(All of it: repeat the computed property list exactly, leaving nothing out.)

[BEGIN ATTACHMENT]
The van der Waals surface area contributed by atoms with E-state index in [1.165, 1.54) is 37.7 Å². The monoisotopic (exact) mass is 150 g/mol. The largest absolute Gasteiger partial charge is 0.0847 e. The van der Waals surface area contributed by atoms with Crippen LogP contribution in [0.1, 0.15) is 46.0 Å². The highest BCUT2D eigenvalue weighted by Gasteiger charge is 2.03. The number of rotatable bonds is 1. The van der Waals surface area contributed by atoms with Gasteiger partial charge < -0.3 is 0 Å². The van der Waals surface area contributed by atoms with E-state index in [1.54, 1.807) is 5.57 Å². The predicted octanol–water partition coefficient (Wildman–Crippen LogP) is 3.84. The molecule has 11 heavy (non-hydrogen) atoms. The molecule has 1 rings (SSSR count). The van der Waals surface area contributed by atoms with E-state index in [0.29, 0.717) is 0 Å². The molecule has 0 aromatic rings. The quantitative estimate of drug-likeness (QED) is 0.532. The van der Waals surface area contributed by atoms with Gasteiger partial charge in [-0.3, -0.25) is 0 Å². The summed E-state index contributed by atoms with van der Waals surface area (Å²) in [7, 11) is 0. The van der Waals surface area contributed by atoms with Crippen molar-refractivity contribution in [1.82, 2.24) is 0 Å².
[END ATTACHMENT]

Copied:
The van der Waals surface area contributed by atoms with E-state index in [1.165, 1.54) is 37.7 Å². The monoisotopic (exact) mass is 150 g/mol. The largest absolute Gasteiger partial charge is 0.0847 e. The van der Waals surface area contributed by atoms with Crippen LogP contribution in [0.1, 0.15) is 46.0 Å². The highest BCUT2D eigenvalue weighted by Gasteiger charge is 2.03. The number of rotatable bonds is 1. The van der Waals surface area contributed by atoms with Gasteiger partial charge < -0.3 is 0 Å². The van der Waals surface area contributed by atoms with E-state index in [1.54, 1.807) is 5.57 Å². The predicted octanol–water partition coefficient (Wildman–Crippen LogP) is 3.84. The molecule has 11 heavy (non-hydrogen) atoms. The molecule has 1 rings (SSSR count). The van der Waals surface area contributed by atoms with E-state index in [0.29, 0.717) is 0 Å². The molecule has 0 aromatic rings. The quantitative estimate of drug-likeness (QED) is 0.532. The van der Waals surface area contributed by atoms with Gasteiger partial charge in [-0.3, -0.25) is 0 Å². The summed E-state index contributed by atoms with van der Waals surface area (Å²) in [7, 11) is 0. The van der Waals surface area contributed by atoms with Crippen molar-refractivity contribution in [1.82, 2.24) is 0 Å².